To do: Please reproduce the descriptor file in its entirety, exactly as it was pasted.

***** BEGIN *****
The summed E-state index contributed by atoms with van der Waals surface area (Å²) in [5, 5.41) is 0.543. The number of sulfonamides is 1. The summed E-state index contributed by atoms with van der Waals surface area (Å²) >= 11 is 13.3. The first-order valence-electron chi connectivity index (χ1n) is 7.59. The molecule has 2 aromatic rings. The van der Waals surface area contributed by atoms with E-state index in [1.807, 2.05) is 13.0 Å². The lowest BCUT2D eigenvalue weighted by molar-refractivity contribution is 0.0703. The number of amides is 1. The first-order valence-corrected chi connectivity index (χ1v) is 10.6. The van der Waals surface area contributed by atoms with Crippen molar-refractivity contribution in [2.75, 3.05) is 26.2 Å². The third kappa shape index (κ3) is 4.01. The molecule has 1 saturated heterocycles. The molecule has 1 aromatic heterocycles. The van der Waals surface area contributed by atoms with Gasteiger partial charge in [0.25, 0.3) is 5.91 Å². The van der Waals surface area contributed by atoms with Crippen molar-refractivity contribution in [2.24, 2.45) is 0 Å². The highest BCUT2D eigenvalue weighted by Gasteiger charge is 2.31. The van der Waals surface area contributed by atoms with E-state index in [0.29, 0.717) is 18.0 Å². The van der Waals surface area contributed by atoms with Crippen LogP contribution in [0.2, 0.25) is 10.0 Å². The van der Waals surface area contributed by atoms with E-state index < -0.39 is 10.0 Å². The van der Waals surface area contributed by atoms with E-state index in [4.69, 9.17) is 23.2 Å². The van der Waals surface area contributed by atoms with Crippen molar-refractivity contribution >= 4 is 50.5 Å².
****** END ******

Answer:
The summed E-state index contributed by atoms with van der Waals surface area (Å²) in [5, 5.41) is 0.543. The number of sulfonamides is 1. The summed E-state index contributed by atoms with van der Waals surface area (Å²) >= 11 is 13.3. The first-order valence-electron chi connectivity index (χ1n) is 7.59. The molecule has 2 aromatic rings. The van der Waals surface area contributed by atoms with E-state index in [1.807, 2.05) is 13.0 Å². The lowest BCUT2D eigenvalue weighted by molar-refractivity contribution is 0.0703. The number of amides is 1. The first-order valence-corrected chi connectivity index (χ1v) is 10.6. The van der Waals surface area contributed by atoms with Crippen molar-refractivity contribution in [2.75, 3.05) is 26.2 Å². The third kappa shape index (κ3) is 4.01. The molecule has 1 saturated heterocycles. The molecule has 1 aromatic heterocycles. The van der Waals surface area contributed by atoms with Gasteiger partial charge in [0.25, 0.3) is 5.91 Å². The van der Waals surface area contributed by atoms with Crippen molar-refractivity contribution in [2.24, 2.45) is 0 Å². The highest BCUT2D eigenvalue weighted by Gasteiger charge is 2.31. The van der Waals surface area contributed by atoms with E-state index in [0.29, 0.717) is 18.0 Å². The van der Waals surface area contributed by atoms with Crippen LogP contribution in [0.2, 0.25) is 10.0 Å². The van der Waals surface area contributed by atoms with E-state index < -0.39 is 10.0 Å². The van der Waals surface area contributed by atoms with E-state index in [4.69, 9.17) is 23.2 Å². The van der Waals surface area contributed by atoms with Crippen molar-refractivity contribution >= 4 is 50.5 Å².